supplement, to our approved NDA for our oral octreotide capsules product candidate, MYCAPSSA, for long-term maintenance treatment in acromegaly patients who have responded to and tolerated treatment with octreotide or lanreotide;
 
   
our expectations regarding the FDA’s ongoing review our
CBE-30
supplement, to our approved NDA and the FDA’s acceptance and review of the second
CBE-30
supplement we plan to submit;
 
   
our ability to obtain supply of sufficient amounts of octreotide capsules to support our commercial launch in the United States and clinical trials;
 
   
our commercial launch of MYCAPSSA in the United States, including our plans with respect our customer-facing team, the nature and success of our ongoing and planned commercialization activities and strategy, our pricing of MYCAPSSA, and related assumptions;
 
   
our views as to potential future results of our commercialization efforts in the United States with respect to MYCAPSSA, including our expectations with respect to the scope, level and availability of reimbursement by private and government payors;
 
   
our development of octreotide capsules for the treatment of acromegaly;
 
   
our efforts to potentially obtain regulatory approval of octreotide capsules in the European Union by conducting the MPOWERED Phase 3 clinical trial;
 
   
the timing and receipt and announcement of
top-line
and other clinical data, including our ability to release
top-line
data from the MPOWERED trial in November 2020;
 
   
the therapeutic benefits, effectiveness and safety of octreotide capsules;
 
   
our estimates of the size and characteristics of the markets that may be addressed by octreotide capsules;
 
   
the commercial success and market acceptance of octreotide capsules or any future product candidates that are approved for marketing in the United States or other countries;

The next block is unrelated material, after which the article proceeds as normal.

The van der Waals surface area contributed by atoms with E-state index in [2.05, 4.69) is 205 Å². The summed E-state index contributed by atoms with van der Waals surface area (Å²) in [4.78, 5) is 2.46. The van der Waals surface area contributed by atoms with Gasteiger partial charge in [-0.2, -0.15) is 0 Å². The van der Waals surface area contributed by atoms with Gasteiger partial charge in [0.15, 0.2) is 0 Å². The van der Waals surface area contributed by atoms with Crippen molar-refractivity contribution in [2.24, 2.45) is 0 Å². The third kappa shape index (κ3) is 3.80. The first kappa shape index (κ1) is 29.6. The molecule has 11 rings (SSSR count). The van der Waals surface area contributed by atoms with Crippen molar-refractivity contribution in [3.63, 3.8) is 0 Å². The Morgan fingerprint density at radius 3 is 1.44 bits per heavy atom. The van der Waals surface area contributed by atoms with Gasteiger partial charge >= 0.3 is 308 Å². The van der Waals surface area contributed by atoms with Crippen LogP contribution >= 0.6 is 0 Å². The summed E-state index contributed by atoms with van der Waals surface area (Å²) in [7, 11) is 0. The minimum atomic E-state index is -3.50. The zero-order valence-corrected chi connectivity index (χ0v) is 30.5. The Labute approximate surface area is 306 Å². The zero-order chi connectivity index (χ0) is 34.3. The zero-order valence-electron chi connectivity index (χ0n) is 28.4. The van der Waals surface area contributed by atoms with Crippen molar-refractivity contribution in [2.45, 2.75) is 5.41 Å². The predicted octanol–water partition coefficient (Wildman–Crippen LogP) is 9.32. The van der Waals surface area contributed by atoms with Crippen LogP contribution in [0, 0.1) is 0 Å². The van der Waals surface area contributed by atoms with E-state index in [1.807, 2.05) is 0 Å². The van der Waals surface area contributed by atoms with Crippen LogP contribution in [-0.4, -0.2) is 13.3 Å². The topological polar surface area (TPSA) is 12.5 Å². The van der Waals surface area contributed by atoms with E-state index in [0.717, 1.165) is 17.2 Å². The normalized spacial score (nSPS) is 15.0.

our ability to generate future revenue;
 
   
the safety and efficacy of therapeutics marketed by our competitors that are targeted to indications which octreotide capsules have been developed to treat;
 
   
our ability to leverage our Transient Permeability Enhancer, or TPE, platform to develop and commercialize novel oral product candidates incorporating peptides that are currently only available in injectable or other
non-absorbable
forms;
 
   
the possibility that competing products or technologies may make MYCAPSSA, other product candidates we may develop and commercialize or our TPE technology obsolete;
 
   
our ability to secure collaborators to license, manufacture, market and sell octreotide capsules or any products for which we receive regulatory approval in the future;
 
   
our ability to protect our intellectual property and operate our business without infringing upon the intellectual property rights of others;
 
   
our product development and operational plans generally;
 
   
the impact of the
COVID-19
pandemic on our commercialization efforts of MYCAPSSA, regulatory submission and potential approvals, and our business generally; and
 
   
our estimates and expectations regarding our capital requirements, cash and expense levels and liquidity sources.
These forward-looking statements are not exhaustive. We may not actually achieve the plans, intentions or expectations

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disclosed in our forward-looking statements, and you should not place undue reliance on our forward-looking statements. We have based these forward-looking statements largely on our current expectations and projections about future events and financial trends that we believe may affect our financial condition, results of operations, business strategy and financial needs. These forward-looking statements are subject to a number of risks, uncertainties and assumptions described in the section titled “Risk Factors” and elsewhere in this Quarterly Report on